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FrontPage Tutorial 4
page 2 of 2

| Gallery | slideshow |

Galleries: Ok, so you want to create thumb nail "icons" of pictures to use as easy reference to the original do you do that? Well, there are two ways: Simply shrink the original one, and save it as a separate file. However, I don't think you need to read this to figure that out. The second method, which is what we are about to discuss, is altering the image size using the "specify display size" feature in FrontPage. There are advantages to each of the methods discussed, and like always, if you didn't get a thing I said, the example I'll give you will clear things up.

Lets say you want to create a "thumb nail picture" of a large 1024*110 left bordered bg image.

Method 1:

All I have done is simply shrunk the actual image (the HUGE image of size 1024*110), and saved it as the above image. To actually access the real image, click on it.
The advantage of creating a smaller version of the original one is obvious: Faster download time. Instead of downloading the original image, this is the one that will be initially.
The disadvantage is: "What a hassle!" You have to create two versions of one image for all your images that will be gallerized. More hard drive space too.

Method 2:

What I have done here, may not be as obvious. This is the original image-that large gigantic 1024*110 image. What has been done here is that we have altered the display size of it. The work is done in your browser. It downloads the picture, and "resizes" it, without actually altering the true size of the image. If you want to download it, simply right click it, select save as and you're gone. When you check your harddrive, to your surprise, you would have downloaded that huge 1024*110 sized image, although the above is what you see.
The advantage is: You DON'T have to create two versions of 1 image. The above, which appears to be small in width/length, but is not, is the only one you need.
Here comes the bad part: You might have not noticed it when you first came, but method 2's image will take about 7 times longer to download than method 1's. You are downloading the original image, that's why. This might defeat somehow the definition of a "gallery", but its up to you.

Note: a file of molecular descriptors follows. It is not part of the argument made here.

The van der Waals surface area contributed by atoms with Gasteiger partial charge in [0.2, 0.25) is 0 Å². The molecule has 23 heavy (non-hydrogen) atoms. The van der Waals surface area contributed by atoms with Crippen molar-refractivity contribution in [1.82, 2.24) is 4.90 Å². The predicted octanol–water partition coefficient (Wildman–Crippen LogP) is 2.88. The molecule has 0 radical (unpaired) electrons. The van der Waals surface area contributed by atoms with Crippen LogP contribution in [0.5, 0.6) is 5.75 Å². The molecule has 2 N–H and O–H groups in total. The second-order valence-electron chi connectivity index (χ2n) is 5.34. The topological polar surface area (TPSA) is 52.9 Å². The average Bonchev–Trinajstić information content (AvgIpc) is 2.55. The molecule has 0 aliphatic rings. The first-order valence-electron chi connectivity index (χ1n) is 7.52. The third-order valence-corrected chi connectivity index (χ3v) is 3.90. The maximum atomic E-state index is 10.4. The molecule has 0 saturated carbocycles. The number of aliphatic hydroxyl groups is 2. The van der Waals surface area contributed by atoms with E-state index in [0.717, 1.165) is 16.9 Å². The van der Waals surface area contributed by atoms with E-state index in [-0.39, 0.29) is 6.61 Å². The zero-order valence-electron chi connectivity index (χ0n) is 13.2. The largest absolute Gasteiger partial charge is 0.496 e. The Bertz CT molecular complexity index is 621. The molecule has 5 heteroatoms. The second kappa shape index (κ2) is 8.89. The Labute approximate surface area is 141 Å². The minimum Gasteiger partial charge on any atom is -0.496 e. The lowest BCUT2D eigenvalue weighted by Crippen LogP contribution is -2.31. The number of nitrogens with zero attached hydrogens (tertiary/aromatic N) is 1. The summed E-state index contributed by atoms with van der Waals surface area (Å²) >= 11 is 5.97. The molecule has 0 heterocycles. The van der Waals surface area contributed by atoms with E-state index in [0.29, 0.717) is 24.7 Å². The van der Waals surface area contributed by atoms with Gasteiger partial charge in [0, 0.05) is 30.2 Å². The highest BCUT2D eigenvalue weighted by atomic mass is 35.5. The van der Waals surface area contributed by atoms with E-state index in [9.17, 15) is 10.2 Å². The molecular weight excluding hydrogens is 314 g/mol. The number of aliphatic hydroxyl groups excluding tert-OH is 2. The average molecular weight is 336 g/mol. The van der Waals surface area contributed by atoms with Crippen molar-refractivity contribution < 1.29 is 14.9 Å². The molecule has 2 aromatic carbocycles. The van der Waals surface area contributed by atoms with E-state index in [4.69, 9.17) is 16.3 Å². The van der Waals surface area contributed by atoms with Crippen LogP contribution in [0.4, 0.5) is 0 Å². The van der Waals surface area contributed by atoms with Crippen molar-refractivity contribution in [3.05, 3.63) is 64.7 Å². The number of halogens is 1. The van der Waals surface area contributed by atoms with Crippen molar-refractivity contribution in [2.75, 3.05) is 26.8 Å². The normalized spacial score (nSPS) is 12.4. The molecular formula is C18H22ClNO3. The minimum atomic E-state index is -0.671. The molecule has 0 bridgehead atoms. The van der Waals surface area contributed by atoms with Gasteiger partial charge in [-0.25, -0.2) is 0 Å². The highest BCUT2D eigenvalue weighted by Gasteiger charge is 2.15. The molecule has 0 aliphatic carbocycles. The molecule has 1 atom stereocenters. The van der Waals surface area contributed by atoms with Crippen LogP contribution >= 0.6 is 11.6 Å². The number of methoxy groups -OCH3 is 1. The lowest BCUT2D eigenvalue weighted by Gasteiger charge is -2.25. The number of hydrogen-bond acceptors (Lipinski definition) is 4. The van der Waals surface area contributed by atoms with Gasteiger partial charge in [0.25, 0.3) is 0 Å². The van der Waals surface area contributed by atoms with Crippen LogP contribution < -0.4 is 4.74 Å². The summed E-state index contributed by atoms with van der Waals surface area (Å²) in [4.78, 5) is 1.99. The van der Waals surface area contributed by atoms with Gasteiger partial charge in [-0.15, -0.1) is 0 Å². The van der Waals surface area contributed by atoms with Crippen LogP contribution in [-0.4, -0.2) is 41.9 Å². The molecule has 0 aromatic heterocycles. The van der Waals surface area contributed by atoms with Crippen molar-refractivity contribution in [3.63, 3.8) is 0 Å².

Ok, enough with the example. I'll show you how you can implement method 2. (Method 1 is obvious. Get any image viewer, PSP, for example, and resize your image.. Than save it. What you than have is two versions of the same image)

To alter the display size of an image: (Method 2)
1)Right click it.
2)Select image properties.
3)Select Appearance on top.
4)Check Specify Size.
Now, choosing pixels as the unit, alter the width and height to your liking. The above image has a width and height of 290, 31, respectively.

The important thing to notice is that you have not actually altered the width/height of your image. You've simply made it appear smaller. Now, which method do I think is better? If you are gallerizing A LOT of images, please, be kind to your surfers and use method 1. However, if you are simply displaying a few images-be kind to yourself, and go ahead and use method2.

Implementing a slide show: A slide show can easily be implemented using FrontPage. First, I'm going to tell you how you could have a page automatically change after a specified time. For eg, have a page automatically forward all IE users to another page after 3 seconds. A slide show is basically a series of pages that all change after some time.

The way to do it is by using another meta tag, the [http-equiv] one. Note that the <meta> tag that categorizes your page is different from this one.(See the first page for more info on that.) Ok, I'll do a quick example.

Click here for the actual demo.

Here is exactly how to do that:

1)Right Click anywhere inside the page, and select page properties.
2)Select Custom on top.
3)Look on top-System Variables [http-equiv]. This is the section we will be working on.
4)Click Add.
There are 2 fields to be filled in. For the first, where it says name, always enter refresh

6)Now, for the Value, enter the time of delay, in seconds, followed by a semicolon, followed by the URL of the target page. Look right to see what I mean




The "3" indicates three seconds. There's a semicolon (;) in between, followed by URL=Your_targetted_page. The URL does not have to be a complete URL, ie: "http://www.yoursite.page2.htm", provided that the original and the targeted pages are within the same directory.

You are done! Try it out. To implement a slide show, simply add a series of pages all containing [http-equiv] meta tags.

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